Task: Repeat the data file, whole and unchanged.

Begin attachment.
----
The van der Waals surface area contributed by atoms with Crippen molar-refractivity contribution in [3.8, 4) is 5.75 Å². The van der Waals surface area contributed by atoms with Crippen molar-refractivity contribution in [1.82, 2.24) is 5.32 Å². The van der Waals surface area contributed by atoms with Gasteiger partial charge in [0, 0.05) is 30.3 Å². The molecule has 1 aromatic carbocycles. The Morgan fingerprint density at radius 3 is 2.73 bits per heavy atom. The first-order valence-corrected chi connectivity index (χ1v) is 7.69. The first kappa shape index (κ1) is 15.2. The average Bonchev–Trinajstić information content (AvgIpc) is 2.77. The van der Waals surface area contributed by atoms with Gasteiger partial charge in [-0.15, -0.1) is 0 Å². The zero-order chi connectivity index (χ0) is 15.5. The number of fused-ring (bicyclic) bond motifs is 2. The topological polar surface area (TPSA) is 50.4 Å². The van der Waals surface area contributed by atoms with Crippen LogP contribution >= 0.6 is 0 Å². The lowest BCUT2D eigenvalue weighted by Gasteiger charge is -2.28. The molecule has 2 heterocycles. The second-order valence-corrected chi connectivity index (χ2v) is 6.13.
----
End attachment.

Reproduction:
The van der Waals surface area contributed by atoms with Crippen molar-refractivity contribution in [3.8, 4) is 5.75 Å². The van der Waals surface area contributed by atoms with Crippen molar-refractivity contribution in [1.82, 2.24) is 5.32 Å². The van der Waals surface area contributed by atoms with Gasteiger partial charge in [0, 0.05) is 30.3 Å². The molecule has 1 aromatic carbocycles. The Morgan fingerprint density at radius 3 is 2.73 bits per heavy atom. The first-order valence-corrected chi connectivity index (χ1v) is 7.69. The first kappa shape index (κ1) is 15.2. The average Bonchev–Trinajstić information content (AvgIpc) is 2.77. The van der Waals surface area contributed by atoms with Gasteiger partial charge in [-0.15, -0.1) is 0 Å². The zero-order chi connectivity index (χ0) is 15.5. The number of fused-ring (bicyclic) bond motifs is 2. The topological polar surface area (TPSA) is 50.4 Å². The van der Waals surface area contributed by atoms with Crippen LogP contribution >= 0.6 is 0 Å². The lowest BCUT2D eigenvalue weighted by Gasteiger charge is -2.28. The molecule has 2 heterocycles. The second-order valence-corrected chi connectivity index (χ2v) is 6.13.